BENNINGTON -- Author Susan Merrell stopped in Bennington on Monday to read from and sign copies of her new novel, "Shirley." The receptive mood quickly turned, however, when the real-life son of the novel's namesake, Shirley Jackson, accused Merrell of "savaging" his mother's reputation.
Merrell was invited to speak at Oldcastle Theatre by Ellen and Rick Havlak, owners of the Bennington Bookshop. This is the second time the two businesses have teamed up. When the theater company was putting on a performance of "Around the World in 80 Days," the Havlaks invited Matthew Goodman, author of the novel "80 Days" to come speak at the theater.
The novel tells the story of fictional character Rose Nemser, who, with her new husband, moves into the North Bennington home of famous author Shirley Jackson in the fall of 1964. Nemser increasingly comes to view herself as a protagonist in one of Jackson's horror novels, and begins to lose her grasp on reality, at one point believing that Jackson was responsible for the disappearance of real-life Bennington College sophomore Paula Welden in 1946.
Merrell said the purpose of her writing was to create a story that was "completely implausible in the real world, but plausible within the story." She had first read Jackson's writing during her own time at Bennington College. She went on to read all of her letters and journals, and was considering writing a biography. Then, one day, said Merrell, "I was walking my dog in the woods, when suddenly I saw this person, Rose. I saw her completely."
While there were certain biographical elements within the story, Merrell knew that she wanted it to first and foremost being a piece of fiction. "Never in the history of publication have the words, ‘A Novel,' been larger. We wanted it to be very clear exactly what this was." Her characterization of Rose was based loosely on a character from Jane Austen's "Northanger Abbey," who sees mystery all around her, despite her relatively benign surroundings. "I've never met any of the people, both the good and the bad came from my imagination."
During the question-and-answer session after the reading, one gentleman raised his hand and introduced himself as Barry Hyman, Jackson's son. He accused Merrell of writing "nasty" things about his family, including calling his mother a murderer. "It appears to me that you've tried to ride my mother's considerable coattails to market your book."
Hyman, of North Bennington, also took to the Bennington Bookshop's Facebook page to criticize Merrell, writing, "Merrell appears to believe that she has written an homage to my mother, the late Shirley Jackson, but my siblings and I feel that the book is incredibly offensive, presumptuous, and gratuitously nasty. Merrell tries to make her fictional alter-ego look good by insulting my parents and other famous writers such as Bernard Malamud and J.D. Salinger, but the end result is merely pathetic, in my opinion. Merrell appears to have no way of marketing her otherwise unremarkable and rather adolescent novel other than trying to ride on the coattails of Shirley Jackson. It is a dreadful first novel [sic, "Shirley" is actually Merrell's second novel, and third book], not worth reading, and I find it particularly annoying that she is coming to Bennington to sell copies. I have read it and can save you the trouble; it's not worth buying."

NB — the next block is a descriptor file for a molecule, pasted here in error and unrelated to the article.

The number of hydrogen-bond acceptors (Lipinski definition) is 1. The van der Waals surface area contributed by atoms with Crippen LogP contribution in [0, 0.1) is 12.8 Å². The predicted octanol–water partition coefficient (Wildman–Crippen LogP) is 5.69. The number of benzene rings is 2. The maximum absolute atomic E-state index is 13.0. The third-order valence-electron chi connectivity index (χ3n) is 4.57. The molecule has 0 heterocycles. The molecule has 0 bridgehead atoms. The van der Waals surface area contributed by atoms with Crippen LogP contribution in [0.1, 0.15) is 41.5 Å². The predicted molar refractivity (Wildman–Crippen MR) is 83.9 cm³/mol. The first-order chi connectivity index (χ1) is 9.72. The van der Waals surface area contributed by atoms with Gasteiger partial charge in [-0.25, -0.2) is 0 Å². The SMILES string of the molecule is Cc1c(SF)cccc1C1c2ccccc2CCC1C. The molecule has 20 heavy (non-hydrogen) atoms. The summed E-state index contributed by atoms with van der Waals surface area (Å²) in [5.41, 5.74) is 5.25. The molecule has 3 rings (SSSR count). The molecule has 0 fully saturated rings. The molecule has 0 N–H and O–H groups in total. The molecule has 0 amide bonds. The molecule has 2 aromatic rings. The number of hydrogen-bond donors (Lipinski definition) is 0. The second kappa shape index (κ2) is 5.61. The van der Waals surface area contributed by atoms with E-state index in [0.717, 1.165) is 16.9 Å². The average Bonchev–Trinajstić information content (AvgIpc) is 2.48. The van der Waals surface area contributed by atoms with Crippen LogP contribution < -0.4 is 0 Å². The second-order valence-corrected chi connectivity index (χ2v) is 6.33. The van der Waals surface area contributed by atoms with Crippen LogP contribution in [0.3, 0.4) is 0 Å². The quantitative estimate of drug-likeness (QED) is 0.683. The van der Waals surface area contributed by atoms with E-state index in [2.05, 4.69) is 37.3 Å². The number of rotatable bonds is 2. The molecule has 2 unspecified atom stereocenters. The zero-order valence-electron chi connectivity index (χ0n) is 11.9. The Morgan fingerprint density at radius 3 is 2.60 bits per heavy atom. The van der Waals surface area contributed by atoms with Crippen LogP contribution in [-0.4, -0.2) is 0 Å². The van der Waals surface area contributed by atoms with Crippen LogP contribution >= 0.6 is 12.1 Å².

Merrell apologized to Hyman, and suggested that he should have approached her personally with his grievances. He responded that his lawyers have already contacted her publisher. "I suspect that there's nothing I can say that will change your opinion of the book, and for that I'm sorry," said Merrell, "But I haven't done anything that hasn't been done over and over again." She reminded Hyman that, "Things really only have to be true in the story that they're in." Hyman disagreed, saying that people will read the novel and assume that it is fact, which will severely damage his mother's reputation.
Ellen Havlak spoke up at this point, saying that she had in fact seen the opposite effect, that for every customer that bought a copy of Merrell's book, many returned interested in Jackson's writing. An audience member further defended Merrell, saying, "As the daughter of a famous author myself, I know where you're coming from. However, they're public figures, and this is a work of fiction."
When tensions had calmed, the question-and-answer session continued, with one audience member asking Merrell what she was going to write about next. "Well," she said, "I'm pretty interested in something that happened in my home town [New Haven, Conn.] involving a cult, but then again, I write fiction, so I could just make something up!"
Derek Carson can be reached for comment at email@example.com. Follow him on Twitter @DerekCarsonBB